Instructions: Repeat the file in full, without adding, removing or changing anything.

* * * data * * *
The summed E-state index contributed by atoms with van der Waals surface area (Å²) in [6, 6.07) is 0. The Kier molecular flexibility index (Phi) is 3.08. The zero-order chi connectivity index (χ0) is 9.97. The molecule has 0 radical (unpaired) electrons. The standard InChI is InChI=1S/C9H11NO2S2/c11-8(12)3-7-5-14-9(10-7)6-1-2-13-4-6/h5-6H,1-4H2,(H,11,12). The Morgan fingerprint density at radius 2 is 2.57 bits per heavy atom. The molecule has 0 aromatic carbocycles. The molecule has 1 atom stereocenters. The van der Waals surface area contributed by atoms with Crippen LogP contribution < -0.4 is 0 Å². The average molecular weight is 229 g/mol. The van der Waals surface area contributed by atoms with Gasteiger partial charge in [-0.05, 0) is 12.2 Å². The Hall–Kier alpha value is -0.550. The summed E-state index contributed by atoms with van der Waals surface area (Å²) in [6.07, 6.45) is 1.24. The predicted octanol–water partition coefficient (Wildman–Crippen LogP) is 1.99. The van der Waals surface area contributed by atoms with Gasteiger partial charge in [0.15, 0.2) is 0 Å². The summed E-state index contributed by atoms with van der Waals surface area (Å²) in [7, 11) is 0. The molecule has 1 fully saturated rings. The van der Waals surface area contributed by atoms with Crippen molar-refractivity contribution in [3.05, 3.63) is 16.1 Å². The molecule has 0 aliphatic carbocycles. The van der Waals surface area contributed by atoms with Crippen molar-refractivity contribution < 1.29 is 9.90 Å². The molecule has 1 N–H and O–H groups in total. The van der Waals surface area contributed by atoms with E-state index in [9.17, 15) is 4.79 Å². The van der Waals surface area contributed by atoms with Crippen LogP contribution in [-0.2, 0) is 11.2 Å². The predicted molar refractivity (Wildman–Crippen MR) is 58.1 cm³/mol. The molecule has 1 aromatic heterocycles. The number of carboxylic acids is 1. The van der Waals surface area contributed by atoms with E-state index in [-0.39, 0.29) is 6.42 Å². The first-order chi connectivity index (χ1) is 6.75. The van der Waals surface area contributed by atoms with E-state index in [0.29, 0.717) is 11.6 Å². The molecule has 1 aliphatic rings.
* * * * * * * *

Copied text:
The summed E-state index contributed by atoms with van der Waals surface area (Å²) in [6, 6.07) is 0. The Kier molecular flexibility index (Phi) is 3.08. The zero-order chi connectivity index (χ0) is 9.97. The molecule has 0 radical (unpaired) electrons. The standard InChI is InChI=1S/C9H11NO2S2/c11-8(12)3-7-5-14-9(10-7)6-1-2-13-4-6/h5-6H,1-4H2,(H,11,12). The Morgan fingerprint density at radius 2 is 2.57 bits per heavy atom. The molecule has 0 aromatic carbocycles. The molecule has 1 atom stereocenters. The van der Waals surface area contributed by atoms with Crippen LogP contribution < -0.4 is 0 Å². The average molecular weight is 229 g/mol. The van der Waals surface area contributed by atoms with Gasteiger partial charge in [-0.05, 0) is 12.2 Å². The Hall–Kier alpha value is -0.550. The summed E-state index contributed by atoms with van der Waals surface area (Å²) in [6.07, 6.45) is 1.24. The predicted octanol–water partition coefficient (Wildman–Crippen LogP) is 1.99. The van der Waals surface area contributed by atoms with Gasteiger partial charge in [0.15, 0.2) is 0 Å². The summed E-state index contributed by atoms with van der Waals surface area (Å²) in [7, 11) is 0. The molecule has 1 fully saturated rings. The van der Waals surface area contributed by atoms with Crippen molar-refractivity contribution in [3.05, 3.63) is 16.1 Å². The molecule has 0 aliphatic carbocycles. The van der Waals surface area contributed by atoms with Crippen molar-refractivity contribution < 1.29 is 9.90 Å². The molecule has 1 N–H and O–H groups in total. The van der Waals surface area contributed by atoms with E-state index in [9.17, 15) is 4.79 Å². The van der Waals surface area contributed by atoms with Crippen LogP contribution in [-0.2, 0) is 11.2 Å². The predicted molar refractivity (Wildman–Crippen MR) is 58.1 cm³/mol. The molecule has 1 aromatic heterocycles. The number of carboxylic acids is 1. The van der Waals surface area contributed by atoms with E-state index in [-0.39, 0.29) is 6.42 Å². The first-order chi connectivity index (χ1) is 6.75. The van der Waals surface area contributed by atoms with E-state index in [0.29, 0.717) is 11.6 Å². The molecule has 1 aliphatic rings.